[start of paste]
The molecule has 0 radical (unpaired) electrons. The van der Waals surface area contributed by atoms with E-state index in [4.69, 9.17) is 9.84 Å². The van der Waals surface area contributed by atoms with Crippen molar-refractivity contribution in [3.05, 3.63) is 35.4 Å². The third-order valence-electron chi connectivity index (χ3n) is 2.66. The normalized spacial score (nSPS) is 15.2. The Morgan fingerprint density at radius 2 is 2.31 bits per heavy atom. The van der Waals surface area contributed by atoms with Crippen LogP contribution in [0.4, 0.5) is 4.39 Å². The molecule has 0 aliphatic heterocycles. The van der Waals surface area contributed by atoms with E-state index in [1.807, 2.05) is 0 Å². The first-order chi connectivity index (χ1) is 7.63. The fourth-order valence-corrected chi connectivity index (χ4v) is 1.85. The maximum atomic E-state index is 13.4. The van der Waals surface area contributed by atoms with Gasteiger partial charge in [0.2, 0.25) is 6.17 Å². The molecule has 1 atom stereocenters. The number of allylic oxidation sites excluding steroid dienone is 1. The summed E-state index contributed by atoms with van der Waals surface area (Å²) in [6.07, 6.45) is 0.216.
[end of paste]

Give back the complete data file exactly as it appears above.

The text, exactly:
The molecule has 0 radical (unpaired) electrons. The van der Waals surface area contributed by atoms with E-state index in [4.69, 9.17) is 9.84 Å². The van der Waals surface area contributed by atoms with Crippen molar-refractivity contribution in [3.05, 3.63) is 35.4 Å². The third-order valence-electron chi connectivity index (χ3n) is 2.66. The normalized spacial score (nSPS) is 15.2. The Morgan fingerprint density at radius 2 is 2.31 bits per heavy atom. The van der Waals surface area contributed by atoms with Crippen LogP contribution in [0.4, 0.5) is 4.39 Å². The molecule has 0 aliphatic heterocycles. The van der Waals surface area contributed by atoms with E-state index in [1.807, 2.05) is 0 Å². The first-order chi connectivity index (χ1) is 7.63. The fourth-order valence-corrected chi connectivity index (χ4v) is 1.85. The maximum atomic E-state index is 13.4. The van der Waals surface area contributed by atoms with Gasteiger partial charge in [0.2, 0.25) is 6.17 Å². The molecule has 1 atom stereocenters. The number of allylic oxidation sites excluding steroid dienone is 1. The summed E-state index contributed by atoms with van der Waals surface area (Å²) in [6.07, 6.45) is 0.216.